The term “user experience design” was first used about 25 years ago, and since then UI/UX design has come a long way. Due to the increasing amount of websites and applications being built each day, the demand for good UI/UX designers has grown significantly. This high demand has pushed developers to experiment with some new technologies – like AI – to help satisfy the need for designers and thus, AI-driven design was born.
AI products are expanding quicker than we could have ever imagined. Artificial Intelligence has become a part of different industries – from spam filters to autopilots in airplanes – and it has proven its worth in every industry. AI surrounds us and impacts even the most unexpected areas of our lives. Remember those product recommendations that you’ve been seeing on Amazon? Yes, you’ve guessed it, that’s a machine recommending those items for you – how crazy is that?
“AI-driven design” or “Algorithm driven design” is becoming more and more popular as it has the potential to change the whole industry. Despite the numerous names, it means the same – non-human intelligence which is capable of generating creative results that seem genuine to the human eye.
“Surrounded by misconceptions and questions regarding its purpose and power, apart from its known ethical and philosophical challenges, AI can be the catalyst for great user experiences” – Joël van Bodegraven, Product Designer at Adyen.
In many cases, these AI-driven designs are outperforming or delivering designs that are way beyond any human brain could ever conceive. AI is bringing a huge change to the industry, and slowly but surely, it is revolutionizing UI/UX design as we know it.
As Artificial Intelligence is evolving, it’s opening doors for new opportunities – especially for people from the design realm.
What is the impact of AI on UI/UX design?
AI has a significant impact in real-life scenarios in the design world as well, but does that mean that it will replace the designers? No – at least not yet! For now, AI is expected to become an indispensable tool when it comes to UI/UX design.
AI-driven design is a new level of relationship between customer experience and AI. Machine learning plays a vital role as ML-based user experiences are opening up new doors for UI/UX designers. AI is challenging both technology and people – it promises to move UI/UX design to a new level of digital experience. Let’s have a look how:
Examples of AI-driven design being used today:
Adobe Scene Stitch – every designer’s job involves tasks that are tiresome and boring. This is where Adobe’s AI-powered editor comes into play – it can identify a pattern in an image and assist designers in editing or patching patterns. This tool is complex because not only it can find an image which is an appropriate match to the one you’re editing, but it also discovers which pixels fit in the cut shape – and it can blend it into the existing photo to create a realistic new visual.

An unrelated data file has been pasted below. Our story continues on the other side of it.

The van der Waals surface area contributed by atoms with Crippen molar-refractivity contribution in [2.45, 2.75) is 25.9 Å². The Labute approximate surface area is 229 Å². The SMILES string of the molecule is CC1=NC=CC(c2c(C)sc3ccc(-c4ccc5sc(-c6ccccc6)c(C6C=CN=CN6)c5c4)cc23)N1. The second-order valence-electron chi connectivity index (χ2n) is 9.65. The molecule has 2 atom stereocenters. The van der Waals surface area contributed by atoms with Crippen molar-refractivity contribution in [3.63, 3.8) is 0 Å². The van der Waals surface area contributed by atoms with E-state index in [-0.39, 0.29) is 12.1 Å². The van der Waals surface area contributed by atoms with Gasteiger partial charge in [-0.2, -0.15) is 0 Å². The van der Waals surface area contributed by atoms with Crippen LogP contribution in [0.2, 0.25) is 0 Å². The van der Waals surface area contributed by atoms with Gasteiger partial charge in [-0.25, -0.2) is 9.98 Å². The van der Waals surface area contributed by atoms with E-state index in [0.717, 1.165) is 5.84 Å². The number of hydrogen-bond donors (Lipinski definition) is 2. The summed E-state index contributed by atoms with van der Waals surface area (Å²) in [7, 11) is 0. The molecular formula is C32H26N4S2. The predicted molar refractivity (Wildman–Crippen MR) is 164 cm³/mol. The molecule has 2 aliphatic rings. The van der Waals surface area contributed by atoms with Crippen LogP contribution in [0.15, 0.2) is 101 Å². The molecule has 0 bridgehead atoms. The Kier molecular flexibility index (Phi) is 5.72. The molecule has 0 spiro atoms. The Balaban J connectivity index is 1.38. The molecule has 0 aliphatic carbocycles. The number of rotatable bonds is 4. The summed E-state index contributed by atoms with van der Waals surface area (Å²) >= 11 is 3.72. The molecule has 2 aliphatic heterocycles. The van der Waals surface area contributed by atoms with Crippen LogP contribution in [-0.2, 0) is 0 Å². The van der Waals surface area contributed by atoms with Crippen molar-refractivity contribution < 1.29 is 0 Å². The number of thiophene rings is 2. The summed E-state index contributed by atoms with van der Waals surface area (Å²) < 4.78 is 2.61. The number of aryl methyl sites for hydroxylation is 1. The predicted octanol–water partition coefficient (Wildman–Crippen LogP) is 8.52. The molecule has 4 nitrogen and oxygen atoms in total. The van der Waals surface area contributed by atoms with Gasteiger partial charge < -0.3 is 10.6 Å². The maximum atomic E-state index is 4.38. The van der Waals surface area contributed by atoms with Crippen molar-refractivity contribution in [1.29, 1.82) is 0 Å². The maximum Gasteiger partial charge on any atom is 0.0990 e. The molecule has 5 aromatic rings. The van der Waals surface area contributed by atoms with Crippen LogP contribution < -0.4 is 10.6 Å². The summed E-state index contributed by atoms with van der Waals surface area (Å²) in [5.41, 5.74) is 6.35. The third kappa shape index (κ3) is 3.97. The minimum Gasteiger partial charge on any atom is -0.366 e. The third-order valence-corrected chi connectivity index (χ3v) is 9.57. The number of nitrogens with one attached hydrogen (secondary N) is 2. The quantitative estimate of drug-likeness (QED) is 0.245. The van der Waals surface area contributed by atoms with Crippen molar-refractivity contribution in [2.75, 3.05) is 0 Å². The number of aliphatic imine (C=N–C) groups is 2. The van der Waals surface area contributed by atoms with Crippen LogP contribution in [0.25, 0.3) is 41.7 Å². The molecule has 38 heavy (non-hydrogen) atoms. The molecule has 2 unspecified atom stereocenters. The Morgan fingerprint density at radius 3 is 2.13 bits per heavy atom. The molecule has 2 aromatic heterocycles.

Another AI-powered tool is the Prisma app –it works on a technology that identifies the elements of a photograph and then decides what is the best visual effect that can be applied to it. This is done using image recognition technology.
Netflix – a company that has become synonymous with online movie streaming is using AI to predict user behavior and what kind of TV/Movie shows will keep them engaged. The entire user experience is adapted to each individual subscriber, with an ongoing personalization process called consumer science. 80% of the shows/movies a user watches on Netflix is generated by their recommendation system.
Another good example of how AI is shaping UI is Airbnb – their website/app uses a pricing tool that ensures that the prices are calculated on a demand-supply model. They also have an in-house AI system with machine learning that turns sketches of designs into source code – while it uses Machine Learning to translate ratings and reviews into the native language of the guests.
AI integrations in UI/UX designs are still in their initial stage, a lot of changes are to be expected in the coming decade.
As AI advances, it will be replacing the human workforce bit by bit – there are some repetitive tasks in which machines already excel – e.g. assembly line work. But will they be replacing designers anytime soon?
The answer is no, at least not yet – humans have a unique ability to set the context of designs and to create empathy for the users – which machines can’t do for now.
AI can help us with repetitive tasks and free up time so that the designers can focus on the more strategic sides of the design. Without any doubt, we can say that AI and machine learning can help us design user experiences that are more personalized, relevant and efficient for people.
We should use these opportunities and work with technology – not against it.